Moorehead History, Family Crest & Coats of Arms
Moorehead is an ancient Scottish name that was first used by the Strathclyde-Briton people of the Scottish/English Borderlands. It is a name for someone who lived in Lanark, where the family was found since the early Middle Ages. The name denotes "one who came from Muirhead (end of the moor)the name of several places in Scotland; dweller at the end of the marsh."   
Early Origins of the Moorehead family
The surname Moorehead was first found in Lanarkshire (Gaelic: Siorrachd Lannraig) a former county in the central Strathclyde region of Scotland, now divided into the Council Areas of North Lanarkshire, South Lanarkshire, and the City of Glasgow. Today, Muirhead is a small suburb of Glasgow, about 7 miles North-East of the city center.
The name originates "from one or other of the many localities of the name in the southern counties, perhaps from Muirhead in the barony of Rothwell. The lands and town of Mureheid in the diocese of Ross are mentioned in 1576, but the surname is not likely to have originated there. The first of the name in record is said to have been Sir William Muirhead of Lachope, end of fourteenth century. Probably the same person as William de Murehede who witnessed a charter of lands of Cranshaws in 1401." 
Early History of the Moorehead family
This web page shows only a small excerpt of our Moorehead research. Another 221 words (16 lines of text) covering the years 1401, 1432, 1471, 1484, 1491, 1484, 1504, 1507, 1527, 1668, 1624, 1691, 1620, 1513, 1503, 1498, 1577, 1484, 1493, 1522, 1742, 1808, 1742, 1831, 1889, 1831, 1854, 1857, 1862, 1637, 1692, 1637, 1670, 1805, 1863, 1805, 1825, 1828, 1807, 1882, 1807 and are included under the topic Early Moorehead History in all our PDF Extended History products and printed products wherever possible.
Moorehead Spelling Variations
Prior to the first dictionaries, scribes spelled words according to sound. This, and the fact that Scottish names were repeatedly translated from Gaelic to English and back, contributed to the enormous number of spelling variations in Scottish names. Moorehead has been spelled Muirhead, Morehead, Moorhead, Moorehead, Murehead and others.
Early Notables of the Moorehead family (pre 1700)
Notable amongst the family at this time was James Muirhead (1742-1808), Scottish song-writer, son of Muirhead of Logan (representing an ancient family), was born in 1742 in the parish of Buittle, Kirkcudbrightshire. James Muirhead (1831-1889), jurist, son of Claud Muirhead of Gogan Park, Midlothian, proprietor of the 'Edinburgh Advertiser,' born in 1831, was admitted on 31 Oct. 1854 a member of the Inner Temple, where he was called to the bar on 6 June 1857, being admitted a member of the Faculty of Advocates the same year. In 1862 he was elected to the chair of civil law in the university...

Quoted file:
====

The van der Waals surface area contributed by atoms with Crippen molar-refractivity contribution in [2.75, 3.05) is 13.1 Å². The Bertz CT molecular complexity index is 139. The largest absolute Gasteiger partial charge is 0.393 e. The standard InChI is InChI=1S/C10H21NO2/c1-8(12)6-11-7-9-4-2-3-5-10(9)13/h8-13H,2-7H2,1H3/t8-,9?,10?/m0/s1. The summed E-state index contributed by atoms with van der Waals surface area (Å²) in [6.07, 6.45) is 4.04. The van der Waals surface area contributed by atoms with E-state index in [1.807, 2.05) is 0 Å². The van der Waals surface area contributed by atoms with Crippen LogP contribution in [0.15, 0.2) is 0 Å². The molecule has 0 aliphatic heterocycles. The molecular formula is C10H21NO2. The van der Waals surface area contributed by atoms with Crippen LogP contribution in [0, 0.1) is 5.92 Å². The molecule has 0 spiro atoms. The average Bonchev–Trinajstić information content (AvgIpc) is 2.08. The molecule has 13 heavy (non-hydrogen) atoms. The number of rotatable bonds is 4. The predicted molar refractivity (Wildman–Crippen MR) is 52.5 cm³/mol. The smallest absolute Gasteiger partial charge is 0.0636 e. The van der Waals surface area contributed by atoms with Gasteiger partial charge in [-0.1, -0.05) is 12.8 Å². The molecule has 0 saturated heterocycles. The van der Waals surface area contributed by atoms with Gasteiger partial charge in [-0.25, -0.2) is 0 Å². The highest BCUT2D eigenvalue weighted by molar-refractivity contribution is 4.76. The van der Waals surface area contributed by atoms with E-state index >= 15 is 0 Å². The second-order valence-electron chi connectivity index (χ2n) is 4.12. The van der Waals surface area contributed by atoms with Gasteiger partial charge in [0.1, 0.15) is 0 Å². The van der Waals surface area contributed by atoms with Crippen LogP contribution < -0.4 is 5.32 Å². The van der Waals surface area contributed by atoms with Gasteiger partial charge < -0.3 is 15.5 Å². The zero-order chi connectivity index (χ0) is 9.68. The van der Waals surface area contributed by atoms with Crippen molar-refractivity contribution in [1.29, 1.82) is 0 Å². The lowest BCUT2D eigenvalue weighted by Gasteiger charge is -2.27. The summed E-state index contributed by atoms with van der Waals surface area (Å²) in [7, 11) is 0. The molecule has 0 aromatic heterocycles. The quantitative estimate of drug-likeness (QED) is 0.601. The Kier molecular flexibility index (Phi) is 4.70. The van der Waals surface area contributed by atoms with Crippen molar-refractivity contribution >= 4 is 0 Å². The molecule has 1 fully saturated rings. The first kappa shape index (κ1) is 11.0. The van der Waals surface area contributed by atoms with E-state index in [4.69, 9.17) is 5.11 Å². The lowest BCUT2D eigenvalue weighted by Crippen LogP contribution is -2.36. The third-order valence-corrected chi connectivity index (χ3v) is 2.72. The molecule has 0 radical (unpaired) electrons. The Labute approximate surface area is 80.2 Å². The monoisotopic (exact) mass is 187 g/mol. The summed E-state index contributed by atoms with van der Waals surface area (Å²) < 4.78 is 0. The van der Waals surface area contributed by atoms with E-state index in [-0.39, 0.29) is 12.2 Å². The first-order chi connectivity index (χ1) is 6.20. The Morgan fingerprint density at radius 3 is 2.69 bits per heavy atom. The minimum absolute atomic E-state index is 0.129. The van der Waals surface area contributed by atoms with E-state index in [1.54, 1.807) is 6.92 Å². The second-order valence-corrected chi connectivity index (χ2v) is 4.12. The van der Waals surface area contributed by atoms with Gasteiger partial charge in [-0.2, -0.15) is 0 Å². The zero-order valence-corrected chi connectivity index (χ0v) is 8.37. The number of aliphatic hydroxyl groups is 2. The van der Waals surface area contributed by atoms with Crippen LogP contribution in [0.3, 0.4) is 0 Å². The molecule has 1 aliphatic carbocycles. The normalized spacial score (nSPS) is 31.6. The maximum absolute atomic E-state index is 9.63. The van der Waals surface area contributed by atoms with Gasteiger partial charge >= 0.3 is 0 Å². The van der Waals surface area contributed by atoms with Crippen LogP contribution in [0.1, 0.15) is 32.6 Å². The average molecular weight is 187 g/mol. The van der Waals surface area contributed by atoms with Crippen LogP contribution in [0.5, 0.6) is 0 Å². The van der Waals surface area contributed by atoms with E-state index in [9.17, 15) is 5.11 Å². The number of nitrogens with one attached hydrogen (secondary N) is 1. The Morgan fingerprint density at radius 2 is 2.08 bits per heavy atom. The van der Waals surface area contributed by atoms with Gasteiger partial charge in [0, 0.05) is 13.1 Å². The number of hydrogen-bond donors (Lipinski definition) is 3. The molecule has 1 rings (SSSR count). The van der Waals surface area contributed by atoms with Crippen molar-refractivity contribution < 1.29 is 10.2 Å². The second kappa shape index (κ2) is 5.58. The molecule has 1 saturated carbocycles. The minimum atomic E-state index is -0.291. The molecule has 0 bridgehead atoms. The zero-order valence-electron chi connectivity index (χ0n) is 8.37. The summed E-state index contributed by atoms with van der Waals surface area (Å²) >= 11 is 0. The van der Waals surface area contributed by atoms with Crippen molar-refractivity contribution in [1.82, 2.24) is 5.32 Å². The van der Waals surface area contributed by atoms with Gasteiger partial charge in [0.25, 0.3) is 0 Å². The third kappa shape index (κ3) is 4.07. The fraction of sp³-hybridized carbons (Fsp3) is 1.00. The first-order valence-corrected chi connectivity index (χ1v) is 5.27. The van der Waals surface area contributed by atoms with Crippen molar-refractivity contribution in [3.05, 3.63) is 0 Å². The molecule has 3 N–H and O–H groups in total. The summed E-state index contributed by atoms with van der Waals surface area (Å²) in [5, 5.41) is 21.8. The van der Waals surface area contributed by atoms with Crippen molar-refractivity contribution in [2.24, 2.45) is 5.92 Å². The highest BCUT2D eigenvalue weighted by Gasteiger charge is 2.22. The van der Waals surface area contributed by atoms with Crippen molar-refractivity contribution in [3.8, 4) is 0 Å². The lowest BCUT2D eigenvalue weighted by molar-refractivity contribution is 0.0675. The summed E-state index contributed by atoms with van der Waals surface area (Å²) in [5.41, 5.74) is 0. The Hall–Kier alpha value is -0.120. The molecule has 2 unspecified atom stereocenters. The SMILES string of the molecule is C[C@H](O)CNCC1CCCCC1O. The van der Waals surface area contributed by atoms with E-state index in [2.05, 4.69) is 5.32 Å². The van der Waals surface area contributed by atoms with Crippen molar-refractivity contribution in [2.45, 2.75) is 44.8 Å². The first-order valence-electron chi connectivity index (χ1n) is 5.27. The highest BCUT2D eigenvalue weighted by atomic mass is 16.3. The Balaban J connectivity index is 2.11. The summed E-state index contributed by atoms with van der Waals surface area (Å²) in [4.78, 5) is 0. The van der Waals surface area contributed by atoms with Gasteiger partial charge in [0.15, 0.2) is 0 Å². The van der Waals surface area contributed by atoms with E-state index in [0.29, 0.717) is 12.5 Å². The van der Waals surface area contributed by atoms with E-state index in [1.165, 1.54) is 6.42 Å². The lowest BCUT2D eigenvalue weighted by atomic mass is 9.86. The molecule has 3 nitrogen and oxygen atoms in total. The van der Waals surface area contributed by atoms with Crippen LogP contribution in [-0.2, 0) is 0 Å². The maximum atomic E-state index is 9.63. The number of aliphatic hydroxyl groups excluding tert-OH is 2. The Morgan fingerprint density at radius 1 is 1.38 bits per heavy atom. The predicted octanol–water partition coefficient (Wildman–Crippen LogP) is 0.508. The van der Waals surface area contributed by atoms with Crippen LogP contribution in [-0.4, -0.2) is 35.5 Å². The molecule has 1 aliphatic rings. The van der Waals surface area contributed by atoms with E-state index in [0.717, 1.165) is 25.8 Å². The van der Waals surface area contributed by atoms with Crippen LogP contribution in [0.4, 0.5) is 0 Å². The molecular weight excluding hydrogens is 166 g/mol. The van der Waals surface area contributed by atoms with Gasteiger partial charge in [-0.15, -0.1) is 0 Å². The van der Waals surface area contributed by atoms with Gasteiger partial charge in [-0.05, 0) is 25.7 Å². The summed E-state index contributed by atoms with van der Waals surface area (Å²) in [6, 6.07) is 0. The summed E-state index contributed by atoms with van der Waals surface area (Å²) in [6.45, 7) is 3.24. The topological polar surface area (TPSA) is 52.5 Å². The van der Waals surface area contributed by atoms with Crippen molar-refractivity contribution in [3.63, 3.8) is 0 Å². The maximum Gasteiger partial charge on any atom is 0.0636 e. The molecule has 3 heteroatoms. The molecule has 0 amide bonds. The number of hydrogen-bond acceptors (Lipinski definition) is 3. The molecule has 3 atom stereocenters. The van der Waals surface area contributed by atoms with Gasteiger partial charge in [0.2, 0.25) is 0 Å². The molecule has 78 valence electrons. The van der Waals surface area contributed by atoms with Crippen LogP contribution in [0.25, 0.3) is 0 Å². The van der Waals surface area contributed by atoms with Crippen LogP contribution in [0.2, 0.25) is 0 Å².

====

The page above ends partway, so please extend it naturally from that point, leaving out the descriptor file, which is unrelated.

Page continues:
In the United States, the name Moorehead is the 5,773rd most popular surname with an estimated 4,974 people with that name. 
Migration of the Moorehead family to Ireland
Some of the Moorehead family moved to Ireland, but this topic is not covered in this excerpt.
In such difficult times, the difficulties of raising the money to cross the Atlantic to North America did not seem so large compared to the problems of keeping a family together in Scotland. It was a journey well worth the cost, since it was rewarded with land and freedom the Scots could not find at home. The American War of Independence solidified that freedom, and many of those settlers went on to play important parts in the forging of a great nation. Among them:
Moorehead Settlers in United States in the 17th Century
Moorehead Settlers in United States in the 18th Century
Moorehead Settlers in United States in the 19th Century
Emigration to New Zealand followed in the footsteps of the European explorers, such as Captain Cook (1769-70): first came sealers, whalers, missionaries, and traders. By 1838, the British New Zealand Company had begun buying land from the Maori tribes, and selling it to settlers, and, after the Treaty of Waitangi in 1840, many British families set out on the arduous six month journey from Britain to Aotearoa to start a new life. Early immigrants include:
Moorehead Settlers in New Zealand in the 19th Century
The motto was originally a war cry or slogan. Mottoes first began to be shown with arms in the 14th and 15th centuries, but were not in general use until the 17th century. Thus the oldest coats of arms generally do not include a motto. Mottoes seldom form part of the grant of arms: Under most heraldic authorities, a motto is an optional component of the coat of arms, and can be added to or changed at will; many families have chosen not to display a motto.
Motto: Auxilio Dei
Motto Translation: By the help of God.